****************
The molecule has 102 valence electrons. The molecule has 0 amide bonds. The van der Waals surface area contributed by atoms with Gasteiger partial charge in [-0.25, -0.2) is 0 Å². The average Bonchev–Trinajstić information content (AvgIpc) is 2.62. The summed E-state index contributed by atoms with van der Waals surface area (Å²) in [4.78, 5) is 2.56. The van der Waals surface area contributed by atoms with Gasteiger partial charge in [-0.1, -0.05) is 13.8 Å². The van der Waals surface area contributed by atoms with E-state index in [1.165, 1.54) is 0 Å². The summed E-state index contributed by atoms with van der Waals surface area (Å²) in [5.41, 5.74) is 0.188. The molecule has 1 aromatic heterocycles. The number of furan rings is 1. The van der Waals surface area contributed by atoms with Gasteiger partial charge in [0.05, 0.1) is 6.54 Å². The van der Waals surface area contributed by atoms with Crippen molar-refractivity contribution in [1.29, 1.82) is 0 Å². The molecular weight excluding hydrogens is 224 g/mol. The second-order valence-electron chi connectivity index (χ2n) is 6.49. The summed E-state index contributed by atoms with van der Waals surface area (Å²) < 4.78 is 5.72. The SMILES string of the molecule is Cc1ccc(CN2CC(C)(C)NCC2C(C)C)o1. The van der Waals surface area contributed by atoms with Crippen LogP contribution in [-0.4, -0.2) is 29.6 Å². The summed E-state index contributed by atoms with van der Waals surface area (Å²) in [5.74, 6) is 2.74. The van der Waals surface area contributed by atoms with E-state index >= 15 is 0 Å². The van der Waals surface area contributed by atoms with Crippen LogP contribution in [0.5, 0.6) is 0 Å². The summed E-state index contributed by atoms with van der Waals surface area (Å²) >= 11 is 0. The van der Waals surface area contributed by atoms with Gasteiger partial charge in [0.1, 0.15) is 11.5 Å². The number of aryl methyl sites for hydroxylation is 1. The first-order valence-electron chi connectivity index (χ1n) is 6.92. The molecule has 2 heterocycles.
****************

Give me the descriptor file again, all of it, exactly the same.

The molecule has 102 valence electrons. The molecule has 0 amide bonds. The van der Waals surface area contributed by atoms with Gasteiger partial charge in [-0.25, -0.2) is 0 Å². The average Bonchev–Trinajstić information content (AvgIpc) is 2.62. The summed E-state index contributed by atoms with van der Waals surface area (Å²) in [4.78, 5) is 2.56. The van der Waals surface area contributed by atoms with Gasteiger partial charge in [-0.1, -0.05) is 13.8 Å². The van der Waals surface area contributed by atoms with E-state index in [1.165, 1.54) is 0 Å². The summed E-state index contributed by atoms with van der Waals surface area (Å²) in [5.41, 5.74) is 0.188. The molecule has 1 aromatic heterocycles. The number of furan rings is 1. The van der Waals surface area contributed by atoms with Gasteiger partial charge in [0.05, 0.1) is 6.54 Å². The van der Waals surface area contributed by atoms with Crippen molar-refractivity contribution in [1.29, 1.82) is 0 Å². The molecular weight excluding hydrogens is 224 g/mol. The second-order valence-electron chi connectivity index (χ2n) is 6.49. The summed E-state index contributed by atoms with van der Waals surface area (Å²) < 4.78 is 5.72. The SMILES string of the molecule is Cc1ccc(CN2CC(C)(C)NCC2C(C)C)o1. The van der Waals surface area contributed by atoms with Crippen LogP contribution in [-0.4, -0.2) is 29.6 Å². The summed E-state index contributed by atoms with van der Waals surface area (Å²) in [5.74, 6) is 2.74. The van der Waals surface area contributed by atoms with E-state index >= 15 is 0 Å². The van der Waals surface area contributed by atoms with Crippen LogP contribution in [0.5, 0.6) is 0 Å². The summed E-state index contributed by atoms with van der Waals surface area (Å²) >= 11 is 0. The van der Waals surface area contributed by atoms with Gasteiger partial charge in [0.1, 0.15) is 11.5 Å². The number of aryl methyl sites for hydroxylation is 1. The first-order valence-electron chi connectivity index (χ1n) is 6.92. The molecule has 2 heterocycles.